Acadian’s All-Country Investment Universe; percentile ranks from 2010 – Apr 2020

Based on Acadian proprietary models. Percentile ranks for each factor spread are calculated within each factor’s own history. Source: Acadian Asset Management LLC. The information provided is for illustrative purposes only based on proprietary models. Investors have the opportunity for losses as well as profits.

Even when forecast dispersion suggests that the opportunity set looks attractive, though, it is always possible that reverberations of noise or additional shocks could temporarily diminish signals’ effectiveness. Nevertheless, based on long-term empirical evidence, we expect that as markets calm and uncertainty abates, investors will focus more clearly on fundamentals, including valuation, balance sheet quality, cash flows, and prospective growth opportunities, correcting mispricings. In the interim, awareness of transaction costs in portfolio construction can help to limit costly churn.

Concentration vs. Quant: Contrasting Relationships with Active Risk

Sophisticated quantitative processes target active risk by taking into account a broad range of market circumstances.1 This implies trading off the amount of active risk taken during “normal” market environments in order to be able to remain fully engaged throughout periods of market stress.

In contrast, during the relatively subdued post-GFC environment, some asset owners who were starved for excess returns in a low interest rate environment turned to concentrated equity strategies. Under a premise that stock pickers who make outsized bets on a few “best ideas” can generate higher absolute returns, concentrated strategies take on higher levels of active risk under ordinary market conditions.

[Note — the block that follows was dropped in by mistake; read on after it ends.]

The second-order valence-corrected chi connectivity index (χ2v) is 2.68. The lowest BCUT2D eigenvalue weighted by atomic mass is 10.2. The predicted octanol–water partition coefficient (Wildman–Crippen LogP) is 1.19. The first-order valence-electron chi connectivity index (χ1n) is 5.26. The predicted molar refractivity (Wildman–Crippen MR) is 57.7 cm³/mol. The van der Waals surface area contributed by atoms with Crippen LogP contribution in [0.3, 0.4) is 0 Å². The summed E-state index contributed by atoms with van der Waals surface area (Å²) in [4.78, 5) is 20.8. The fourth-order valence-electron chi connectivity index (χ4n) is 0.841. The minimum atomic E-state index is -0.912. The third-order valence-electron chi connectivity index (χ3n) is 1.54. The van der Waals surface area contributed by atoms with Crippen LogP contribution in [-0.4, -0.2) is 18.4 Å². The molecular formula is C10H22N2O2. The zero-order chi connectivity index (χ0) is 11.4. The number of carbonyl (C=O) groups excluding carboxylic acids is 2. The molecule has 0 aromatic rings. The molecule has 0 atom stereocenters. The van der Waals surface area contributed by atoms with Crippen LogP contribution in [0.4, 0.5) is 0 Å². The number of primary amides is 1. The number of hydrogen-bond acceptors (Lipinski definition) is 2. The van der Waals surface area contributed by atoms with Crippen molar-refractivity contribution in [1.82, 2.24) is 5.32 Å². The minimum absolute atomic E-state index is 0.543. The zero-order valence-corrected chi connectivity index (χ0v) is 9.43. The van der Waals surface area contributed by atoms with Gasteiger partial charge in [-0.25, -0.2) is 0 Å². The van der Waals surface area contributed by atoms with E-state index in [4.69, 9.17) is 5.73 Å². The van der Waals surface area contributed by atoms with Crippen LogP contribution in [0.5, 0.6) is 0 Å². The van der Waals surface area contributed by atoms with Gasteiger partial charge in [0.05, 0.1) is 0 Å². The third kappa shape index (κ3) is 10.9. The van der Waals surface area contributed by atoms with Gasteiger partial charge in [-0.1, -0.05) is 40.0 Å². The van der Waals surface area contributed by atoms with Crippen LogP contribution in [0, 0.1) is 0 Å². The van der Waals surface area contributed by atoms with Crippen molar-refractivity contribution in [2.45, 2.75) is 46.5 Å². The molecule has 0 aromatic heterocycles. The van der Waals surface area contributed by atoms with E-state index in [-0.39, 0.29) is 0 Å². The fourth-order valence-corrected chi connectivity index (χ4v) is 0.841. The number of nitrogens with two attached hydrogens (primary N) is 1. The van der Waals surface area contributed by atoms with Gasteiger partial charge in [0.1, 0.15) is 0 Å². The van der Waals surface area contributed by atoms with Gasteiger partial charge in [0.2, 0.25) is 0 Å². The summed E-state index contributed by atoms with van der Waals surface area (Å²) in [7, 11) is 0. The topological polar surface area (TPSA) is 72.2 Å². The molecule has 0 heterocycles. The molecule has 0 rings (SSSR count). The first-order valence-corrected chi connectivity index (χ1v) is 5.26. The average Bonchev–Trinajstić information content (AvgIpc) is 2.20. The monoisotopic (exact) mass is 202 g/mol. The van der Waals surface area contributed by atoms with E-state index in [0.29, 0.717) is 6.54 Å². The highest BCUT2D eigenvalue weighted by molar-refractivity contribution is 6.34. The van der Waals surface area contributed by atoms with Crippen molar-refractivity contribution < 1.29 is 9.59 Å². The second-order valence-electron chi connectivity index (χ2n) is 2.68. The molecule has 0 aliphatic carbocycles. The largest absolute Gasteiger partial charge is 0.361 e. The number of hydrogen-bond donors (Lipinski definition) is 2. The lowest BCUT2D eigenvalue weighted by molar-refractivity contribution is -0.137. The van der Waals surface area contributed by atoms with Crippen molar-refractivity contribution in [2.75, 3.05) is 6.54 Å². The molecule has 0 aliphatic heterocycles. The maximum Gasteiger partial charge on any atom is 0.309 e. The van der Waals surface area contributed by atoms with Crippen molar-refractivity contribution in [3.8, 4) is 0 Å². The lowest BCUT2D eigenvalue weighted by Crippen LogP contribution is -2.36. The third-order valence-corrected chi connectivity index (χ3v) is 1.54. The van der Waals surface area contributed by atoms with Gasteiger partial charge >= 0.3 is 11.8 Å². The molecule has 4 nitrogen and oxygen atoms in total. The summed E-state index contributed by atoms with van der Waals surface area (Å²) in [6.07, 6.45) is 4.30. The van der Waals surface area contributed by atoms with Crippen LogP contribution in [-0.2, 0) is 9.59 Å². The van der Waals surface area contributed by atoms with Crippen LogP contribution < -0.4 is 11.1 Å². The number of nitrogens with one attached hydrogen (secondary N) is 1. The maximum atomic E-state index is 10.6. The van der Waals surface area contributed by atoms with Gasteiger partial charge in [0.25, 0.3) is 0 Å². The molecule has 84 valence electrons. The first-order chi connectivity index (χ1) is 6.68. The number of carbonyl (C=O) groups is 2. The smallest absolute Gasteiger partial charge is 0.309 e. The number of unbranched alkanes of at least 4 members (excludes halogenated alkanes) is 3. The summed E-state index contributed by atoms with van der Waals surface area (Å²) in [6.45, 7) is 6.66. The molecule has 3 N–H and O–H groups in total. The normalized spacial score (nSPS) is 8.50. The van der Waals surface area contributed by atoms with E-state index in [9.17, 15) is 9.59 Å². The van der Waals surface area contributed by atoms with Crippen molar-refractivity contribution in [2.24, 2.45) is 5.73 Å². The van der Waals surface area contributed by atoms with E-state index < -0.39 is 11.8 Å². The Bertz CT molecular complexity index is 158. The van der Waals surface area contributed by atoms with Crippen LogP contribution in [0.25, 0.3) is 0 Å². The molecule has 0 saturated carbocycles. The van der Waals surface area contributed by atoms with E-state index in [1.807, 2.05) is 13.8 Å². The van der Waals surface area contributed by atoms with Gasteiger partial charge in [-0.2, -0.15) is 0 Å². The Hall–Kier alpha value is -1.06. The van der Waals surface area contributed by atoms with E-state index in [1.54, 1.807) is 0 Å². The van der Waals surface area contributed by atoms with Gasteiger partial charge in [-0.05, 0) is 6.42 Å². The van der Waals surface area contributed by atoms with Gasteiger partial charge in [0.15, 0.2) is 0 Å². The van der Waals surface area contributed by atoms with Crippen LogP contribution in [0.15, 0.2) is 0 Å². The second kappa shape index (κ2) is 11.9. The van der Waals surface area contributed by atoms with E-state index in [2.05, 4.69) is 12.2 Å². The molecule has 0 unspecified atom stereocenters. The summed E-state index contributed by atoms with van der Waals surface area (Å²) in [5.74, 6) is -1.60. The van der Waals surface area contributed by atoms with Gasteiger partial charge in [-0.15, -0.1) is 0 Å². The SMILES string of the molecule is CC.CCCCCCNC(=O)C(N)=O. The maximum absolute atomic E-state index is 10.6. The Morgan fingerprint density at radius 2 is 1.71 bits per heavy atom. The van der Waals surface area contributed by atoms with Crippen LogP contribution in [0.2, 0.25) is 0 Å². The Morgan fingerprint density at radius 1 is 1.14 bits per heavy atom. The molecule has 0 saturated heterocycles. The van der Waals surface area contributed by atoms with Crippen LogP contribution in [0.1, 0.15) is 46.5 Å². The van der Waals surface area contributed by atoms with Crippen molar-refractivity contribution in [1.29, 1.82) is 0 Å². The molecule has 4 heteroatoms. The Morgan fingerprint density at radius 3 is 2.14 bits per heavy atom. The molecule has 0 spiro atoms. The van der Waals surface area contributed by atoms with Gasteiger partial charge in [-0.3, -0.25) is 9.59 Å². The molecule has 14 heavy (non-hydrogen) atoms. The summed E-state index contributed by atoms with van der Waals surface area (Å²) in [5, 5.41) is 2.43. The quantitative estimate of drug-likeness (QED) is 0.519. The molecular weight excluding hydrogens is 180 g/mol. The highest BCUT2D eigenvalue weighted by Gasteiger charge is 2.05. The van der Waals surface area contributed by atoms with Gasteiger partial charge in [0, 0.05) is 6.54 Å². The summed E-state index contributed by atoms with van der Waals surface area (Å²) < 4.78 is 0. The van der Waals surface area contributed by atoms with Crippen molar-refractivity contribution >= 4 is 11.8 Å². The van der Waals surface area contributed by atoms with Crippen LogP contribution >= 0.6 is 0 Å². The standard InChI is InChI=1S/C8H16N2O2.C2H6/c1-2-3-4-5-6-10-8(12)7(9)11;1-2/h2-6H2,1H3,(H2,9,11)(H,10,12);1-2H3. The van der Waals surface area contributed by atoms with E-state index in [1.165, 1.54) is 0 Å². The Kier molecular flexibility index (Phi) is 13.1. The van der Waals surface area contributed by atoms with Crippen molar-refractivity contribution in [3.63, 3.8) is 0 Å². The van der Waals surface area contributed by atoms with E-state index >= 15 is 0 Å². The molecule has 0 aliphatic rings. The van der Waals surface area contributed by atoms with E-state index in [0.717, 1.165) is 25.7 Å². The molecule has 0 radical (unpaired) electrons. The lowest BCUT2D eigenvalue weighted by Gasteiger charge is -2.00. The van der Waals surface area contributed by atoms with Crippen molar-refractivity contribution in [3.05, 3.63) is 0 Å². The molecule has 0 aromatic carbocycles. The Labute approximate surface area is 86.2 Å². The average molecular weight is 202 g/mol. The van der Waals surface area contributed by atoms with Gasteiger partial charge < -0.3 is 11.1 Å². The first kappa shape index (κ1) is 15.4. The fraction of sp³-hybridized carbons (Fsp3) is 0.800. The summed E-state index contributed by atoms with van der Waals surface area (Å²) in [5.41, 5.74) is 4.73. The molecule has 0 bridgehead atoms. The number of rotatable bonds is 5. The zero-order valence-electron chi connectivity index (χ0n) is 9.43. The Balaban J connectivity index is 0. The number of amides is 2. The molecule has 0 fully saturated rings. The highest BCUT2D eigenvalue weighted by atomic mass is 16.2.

As a result, during crises,concentrated strategies are vulnerable in two respects. First, high levels of active risk that appeal in quiet times may become alarming or unacceptable amid market turmoil. Concentrated managers who pull back under such circumstances to stem losses on individual positions, to reduce risk, or to boost liquidity may miss out on especially attractive opportunity sets.

Second, concentrated strategies, by their nature, have less flexibility to control their exposure to myriad risk factors, including the market, industries, countries, sentiment, and interest rates, just to name a few, and they often don’t seek to measure, let alone manage, such risk factors in the first place. Crises have a knack for revealing unintended positioning, however. So before crises occur, investors who own collections of concentrated strategies would be wise to carefully monitor the overall composition of their holdings for material risk factor exposures.

Conclusion

Our view of quantitative investing is predicated on a dispassionate and long-term investing perspective. It’s naturally well suited to benefit from the mistakes of investors who overextend themselves in quiet periods, creating opportunities for more disciplined investors during crises. Doing so isn’t easy, however. It requires a nuanced and market-aware approach to successfully manage portfolio risk and avoid unintended exposures, to distinguish stock-level mispricings from the appropriate discounting of uncertainty, and to weight signals based on available opportunities. We believe those challenges are well worth embracing.

1This characterization would apply to strategies that don’t try to aggressively time markets or factors. Such approaches would generally test signals across a broad range of market conditions.